- Course Number:
- MUC 126B
- Course Title:
- Computer Notation and Scoring 2
- Credit Hours:
- Lecture Hours:
- Lecture/Lab Hours:
- Lab Hours:
- Special Fee:
Course DescriptionContinues skill building, using Sibelius, Finale, or other software to generate music notation and charts in a variety of more advanced applications. Continues developing skills for transcribing music, creating scores, harmonization, and orchestration.
Intended Outcomes for the course
Upon successful completion, students will be able to:
- Use accepted practices for music notation and chart page layout, transcribe music from recorded source materials or known music;
- Create readable lead sheets for original and/or cover songs and instrumental pieces;
- Compose multiple vocal and/or instrumental parts from a single melody line;
- Create a usable score including multiple parts;
- Extract individual parts for vocalists and/or instrumentalists, including transposition (for horns, etc.) as necessary;
- Use available software tools to mix and record the score to audio.
Course Activities and Design
- Discussion and application of music notation, rules and accepted practice;
- Demonstration of notation software operations and techniques;
- Creation of lead sheets, including melody, chords, lyrics, and music flow (repeats, etc.);
- Discussion and application of techniques for harmonizing and orchestration
- Creation of multi-part scores, including, for example, piano, bass, percussion, strings, horns, and vocal parts. Includes measure numbers, rehearsal markings, repeats, dynamics, etc.
- Extraction of individual parts from the score. Includes measure numbers, rehearsal markings, repeats, dynamics, etc., as well as any necessary transpositions.
- Creation of recorded music from the score, using the playback and mixing capabilities of the notation software;
- Playback of scores in class.
Outcome Assessment Strategies
- In-class quizzes may be used to evaluate understanding of notation rules and practice. For example: placement of note stems for single and dual parts; proper use of meter and correct placement of partial measures; proper use of repeats, endings, D.S., D.C., fine, coda, etc.; identification and correct usage of key signatures.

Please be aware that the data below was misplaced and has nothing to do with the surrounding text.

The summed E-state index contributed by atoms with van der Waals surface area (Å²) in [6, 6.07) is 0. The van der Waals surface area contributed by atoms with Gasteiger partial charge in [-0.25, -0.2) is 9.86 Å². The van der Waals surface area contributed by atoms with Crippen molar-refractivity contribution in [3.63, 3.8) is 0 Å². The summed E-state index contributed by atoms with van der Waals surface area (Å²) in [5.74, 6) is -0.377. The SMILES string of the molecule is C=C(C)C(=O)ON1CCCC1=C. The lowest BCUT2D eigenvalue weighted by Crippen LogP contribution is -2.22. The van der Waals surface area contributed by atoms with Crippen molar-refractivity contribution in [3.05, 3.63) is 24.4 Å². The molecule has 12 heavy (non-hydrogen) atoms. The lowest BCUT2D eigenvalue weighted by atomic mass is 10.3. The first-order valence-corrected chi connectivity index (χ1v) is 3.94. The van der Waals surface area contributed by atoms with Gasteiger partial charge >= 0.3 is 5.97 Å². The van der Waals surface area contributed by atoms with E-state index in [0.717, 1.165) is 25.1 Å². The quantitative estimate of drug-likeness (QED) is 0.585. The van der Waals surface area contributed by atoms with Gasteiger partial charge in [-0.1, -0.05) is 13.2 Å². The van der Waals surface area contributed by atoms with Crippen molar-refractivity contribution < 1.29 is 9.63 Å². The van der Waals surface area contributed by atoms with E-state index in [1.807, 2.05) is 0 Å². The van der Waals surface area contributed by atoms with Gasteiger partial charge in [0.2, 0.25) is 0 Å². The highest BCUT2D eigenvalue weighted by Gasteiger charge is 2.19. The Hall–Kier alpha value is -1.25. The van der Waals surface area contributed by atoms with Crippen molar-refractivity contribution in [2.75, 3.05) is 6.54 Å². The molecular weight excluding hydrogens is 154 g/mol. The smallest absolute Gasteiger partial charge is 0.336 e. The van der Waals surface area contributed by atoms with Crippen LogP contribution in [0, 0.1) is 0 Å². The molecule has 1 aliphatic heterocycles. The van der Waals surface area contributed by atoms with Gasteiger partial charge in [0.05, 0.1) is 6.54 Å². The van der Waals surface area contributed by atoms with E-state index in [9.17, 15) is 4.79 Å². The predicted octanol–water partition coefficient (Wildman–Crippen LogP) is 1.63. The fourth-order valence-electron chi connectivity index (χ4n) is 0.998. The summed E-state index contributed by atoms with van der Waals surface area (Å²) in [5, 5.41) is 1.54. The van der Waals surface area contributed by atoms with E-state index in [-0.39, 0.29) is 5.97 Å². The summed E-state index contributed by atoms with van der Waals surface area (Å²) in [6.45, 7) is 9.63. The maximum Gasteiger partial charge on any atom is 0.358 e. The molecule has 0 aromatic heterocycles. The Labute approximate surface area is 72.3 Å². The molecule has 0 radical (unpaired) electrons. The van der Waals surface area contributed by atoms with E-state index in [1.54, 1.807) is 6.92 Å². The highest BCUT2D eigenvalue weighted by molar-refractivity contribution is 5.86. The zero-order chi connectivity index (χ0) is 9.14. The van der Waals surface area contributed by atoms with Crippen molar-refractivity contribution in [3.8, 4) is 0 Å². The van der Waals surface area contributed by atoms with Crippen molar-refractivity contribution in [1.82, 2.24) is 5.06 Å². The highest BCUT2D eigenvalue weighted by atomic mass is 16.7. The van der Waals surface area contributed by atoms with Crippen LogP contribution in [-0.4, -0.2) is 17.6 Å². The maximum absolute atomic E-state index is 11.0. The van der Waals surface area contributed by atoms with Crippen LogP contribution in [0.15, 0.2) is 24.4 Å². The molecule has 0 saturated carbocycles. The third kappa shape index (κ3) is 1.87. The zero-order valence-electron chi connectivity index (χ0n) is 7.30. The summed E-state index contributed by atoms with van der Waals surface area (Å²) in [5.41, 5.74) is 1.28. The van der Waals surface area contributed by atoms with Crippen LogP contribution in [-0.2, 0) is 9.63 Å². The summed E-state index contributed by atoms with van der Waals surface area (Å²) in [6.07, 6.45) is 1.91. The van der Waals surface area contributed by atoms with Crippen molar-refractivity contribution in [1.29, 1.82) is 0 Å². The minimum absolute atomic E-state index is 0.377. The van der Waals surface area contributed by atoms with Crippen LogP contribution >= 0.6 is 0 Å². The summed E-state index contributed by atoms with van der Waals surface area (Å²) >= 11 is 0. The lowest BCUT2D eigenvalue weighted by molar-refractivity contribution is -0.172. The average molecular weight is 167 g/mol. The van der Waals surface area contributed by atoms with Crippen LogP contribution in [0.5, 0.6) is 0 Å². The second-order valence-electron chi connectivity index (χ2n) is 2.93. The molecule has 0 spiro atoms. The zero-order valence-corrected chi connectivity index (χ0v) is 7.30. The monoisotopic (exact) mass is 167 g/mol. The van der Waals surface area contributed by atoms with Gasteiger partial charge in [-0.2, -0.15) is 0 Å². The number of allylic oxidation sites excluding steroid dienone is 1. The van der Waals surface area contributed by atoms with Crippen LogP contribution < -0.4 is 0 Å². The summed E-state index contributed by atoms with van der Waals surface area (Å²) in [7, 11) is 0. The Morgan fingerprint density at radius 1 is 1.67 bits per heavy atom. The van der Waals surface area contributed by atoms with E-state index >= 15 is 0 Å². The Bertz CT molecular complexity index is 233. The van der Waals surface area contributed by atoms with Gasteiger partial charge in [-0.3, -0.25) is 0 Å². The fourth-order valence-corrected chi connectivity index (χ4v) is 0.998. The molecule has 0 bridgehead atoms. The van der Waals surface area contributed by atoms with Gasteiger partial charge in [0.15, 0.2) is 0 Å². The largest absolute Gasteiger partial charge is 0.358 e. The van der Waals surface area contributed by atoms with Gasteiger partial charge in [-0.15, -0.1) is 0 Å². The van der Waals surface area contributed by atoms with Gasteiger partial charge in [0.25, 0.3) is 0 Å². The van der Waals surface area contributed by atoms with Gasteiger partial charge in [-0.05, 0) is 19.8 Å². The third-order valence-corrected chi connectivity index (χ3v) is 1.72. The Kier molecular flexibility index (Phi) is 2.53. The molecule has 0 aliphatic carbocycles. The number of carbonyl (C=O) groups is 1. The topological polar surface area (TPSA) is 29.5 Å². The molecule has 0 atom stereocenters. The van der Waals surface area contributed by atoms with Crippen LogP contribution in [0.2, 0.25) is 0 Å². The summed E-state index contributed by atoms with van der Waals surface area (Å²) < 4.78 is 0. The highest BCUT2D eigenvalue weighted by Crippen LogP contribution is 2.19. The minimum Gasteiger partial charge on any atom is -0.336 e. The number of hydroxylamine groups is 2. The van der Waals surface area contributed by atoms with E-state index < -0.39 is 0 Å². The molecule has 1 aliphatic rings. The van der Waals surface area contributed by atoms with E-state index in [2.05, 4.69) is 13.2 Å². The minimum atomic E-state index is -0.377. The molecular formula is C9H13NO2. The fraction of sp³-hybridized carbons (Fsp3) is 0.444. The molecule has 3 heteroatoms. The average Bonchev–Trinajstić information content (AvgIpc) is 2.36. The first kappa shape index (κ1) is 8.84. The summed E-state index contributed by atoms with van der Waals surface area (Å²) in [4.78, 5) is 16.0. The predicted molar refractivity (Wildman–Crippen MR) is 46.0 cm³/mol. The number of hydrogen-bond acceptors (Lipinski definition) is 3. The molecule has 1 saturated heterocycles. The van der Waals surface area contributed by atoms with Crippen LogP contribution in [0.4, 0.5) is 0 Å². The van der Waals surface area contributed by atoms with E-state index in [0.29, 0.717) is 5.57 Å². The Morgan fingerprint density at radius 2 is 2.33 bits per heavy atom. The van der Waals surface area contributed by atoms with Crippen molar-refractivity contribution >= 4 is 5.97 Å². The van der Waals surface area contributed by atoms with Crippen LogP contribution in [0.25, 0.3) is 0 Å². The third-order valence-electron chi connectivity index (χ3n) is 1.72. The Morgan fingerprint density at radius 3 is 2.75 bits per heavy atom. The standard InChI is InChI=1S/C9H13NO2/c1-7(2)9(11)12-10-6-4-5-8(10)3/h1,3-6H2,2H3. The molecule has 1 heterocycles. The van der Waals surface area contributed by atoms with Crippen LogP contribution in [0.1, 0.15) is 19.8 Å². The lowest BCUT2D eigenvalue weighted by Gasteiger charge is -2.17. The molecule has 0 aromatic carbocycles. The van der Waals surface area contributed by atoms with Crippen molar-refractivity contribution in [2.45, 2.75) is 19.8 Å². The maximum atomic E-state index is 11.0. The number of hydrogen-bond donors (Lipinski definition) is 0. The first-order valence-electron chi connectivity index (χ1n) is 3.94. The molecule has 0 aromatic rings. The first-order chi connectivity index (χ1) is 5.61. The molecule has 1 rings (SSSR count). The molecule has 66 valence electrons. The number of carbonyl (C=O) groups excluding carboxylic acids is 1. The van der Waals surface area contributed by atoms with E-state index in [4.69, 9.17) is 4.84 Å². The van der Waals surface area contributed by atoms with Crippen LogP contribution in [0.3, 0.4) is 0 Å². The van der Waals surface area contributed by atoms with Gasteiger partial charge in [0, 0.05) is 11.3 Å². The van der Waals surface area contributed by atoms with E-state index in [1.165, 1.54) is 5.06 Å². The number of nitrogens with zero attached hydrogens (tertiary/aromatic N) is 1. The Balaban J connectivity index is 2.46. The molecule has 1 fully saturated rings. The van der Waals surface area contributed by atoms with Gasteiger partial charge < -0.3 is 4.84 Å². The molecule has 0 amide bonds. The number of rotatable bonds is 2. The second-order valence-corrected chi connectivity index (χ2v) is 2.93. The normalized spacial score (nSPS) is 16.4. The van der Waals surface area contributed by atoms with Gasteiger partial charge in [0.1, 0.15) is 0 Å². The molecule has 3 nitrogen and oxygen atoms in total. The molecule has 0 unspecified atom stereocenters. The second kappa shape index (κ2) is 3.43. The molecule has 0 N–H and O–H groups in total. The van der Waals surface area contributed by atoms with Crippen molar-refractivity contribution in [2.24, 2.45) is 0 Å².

- Projects to be completed in lab demonstrate skills for proper notation and use of software. For example:
- Transcribe melody lines and chordal harmony from recorded source material;
- Create lead sheets for original or cover songs, clearly showing melody and song form, along with chord symbols, lyrics, and any other necessary markings or instructions.
- Create rhythm section parts, harmonizations, counterpoint and/or riffs from a single melody line (use one of the lead sheets as a starting point). May use jazz block chord voicing (such as for horns), popular or folk styles, or more traditional techniques (such as a chorale). Present as a concert pitch multi-staff score, or as a choral score with SATB and accompaniment parts. Include dynamic and articulation markings, measure numbers, rehearsal markings, repeats, etc.
- Create parts extracted from the score for individual musicians and singers. Transpose as necessary for certain instruments, and include all dynamic and articulation markings, measure numbers, rehearsal markings, repeats, etc. from the master score.
- Export audio recording(s) from the completed score, using the mixing and playback functions of the software.
Course Content (Themes, Concepts, Issues and Skills)
- Review of music notation practice and guidelines;
- Music dictation practice;
- Review of fundamental operations in music notation software (note entry, editing, text, music flow, various markings, page layout, creation of parts);
- Using multiple voices in a single staff;
- Bar numbering and rehearsal marks;
- Tools for transpose, invert, retrograde;
- Creating guitar chord diagrams and tablature;
- Creating notation for drum and percussion parts;
- Creating grand staff notation for piano and keyboard parts;
- Creating SATB score for choral music;
- Importing lyrics and placing block form lyrics;
- Fine points of page layout;
- Transcribing original material or by ear from recorded material;
- Review of orchestration techniques, chord blocking, etc.;
- Writing multiple parts for horns, strings, and other instruments;
- Mixing sound output from the score;
- Adding cue points and scoring for picture;
- Exporting audio from the score.